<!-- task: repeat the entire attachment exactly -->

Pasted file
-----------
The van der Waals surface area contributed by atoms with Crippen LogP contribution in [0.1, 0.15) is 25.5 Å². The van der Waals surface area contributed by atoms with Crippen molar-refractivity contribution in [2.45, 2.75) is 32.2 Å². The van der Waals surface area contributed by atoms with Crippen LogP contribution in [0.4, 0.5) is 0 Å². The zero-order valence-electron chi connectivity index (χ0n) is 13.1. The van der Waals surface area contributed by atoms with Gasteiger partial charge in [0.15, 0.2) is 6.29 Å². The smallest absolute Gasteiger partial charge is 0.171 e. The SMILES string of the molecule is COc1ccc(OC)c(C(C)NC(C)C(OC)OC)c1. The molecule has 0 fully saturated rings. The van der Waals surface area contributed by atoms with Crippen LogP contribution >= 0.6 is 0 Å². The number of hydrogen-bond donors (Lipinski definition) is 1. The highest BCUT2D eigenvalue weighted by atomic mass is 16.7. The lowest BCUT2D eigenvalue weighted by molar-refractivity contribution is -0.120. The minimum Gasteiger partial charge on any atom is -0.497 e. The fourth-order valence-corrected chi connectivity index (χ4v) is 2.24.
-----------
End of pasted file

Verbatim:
The van der Waals surface area contributed by atoms with Crippen LogP contribution in [0.1, 0.15) is 25.5 Å². The van der Waals surface area contributed by atoms with Crippen molar-refractivity contribution in [2.45, 2.75) is 32.2 Å². The van der Waals surface area contributed by atoms with Crippen LogP contribution in [0.4, 0.5) is 0 Å². The zero-order valence-electron chi connectivity index (χ0n) is 13.1. The van der Waals surface area contributed by atoms with Gasteiger partial charge in [0.15, 0.2) is 6.29 Å². The smallest absolute Gasteiger partial charge is 0.171 e. The SMILES string of the molecule is COc1ccc(OC)c(C(C)NC(C)C(OC)OC)c1. The molecule has 0 fully saturated rings. The van der Waals surface area contributed by atoms with Crippen LogP contribution >= 0.6 is 0 Å². The number of hydrogen-bond donors (Lipinski definition) is 1. The highest BCUT2D eigenvalue weighted by atomic mass is 16.7. The lowest BCUT2D eigenvalue weighted by molar-refractivity contribution is -0.120. The minimum Gasteiger partial charge on any atom is -0.497 e. The fourth-order valence-corrected chi connectivity index (χ4v) is 2.24.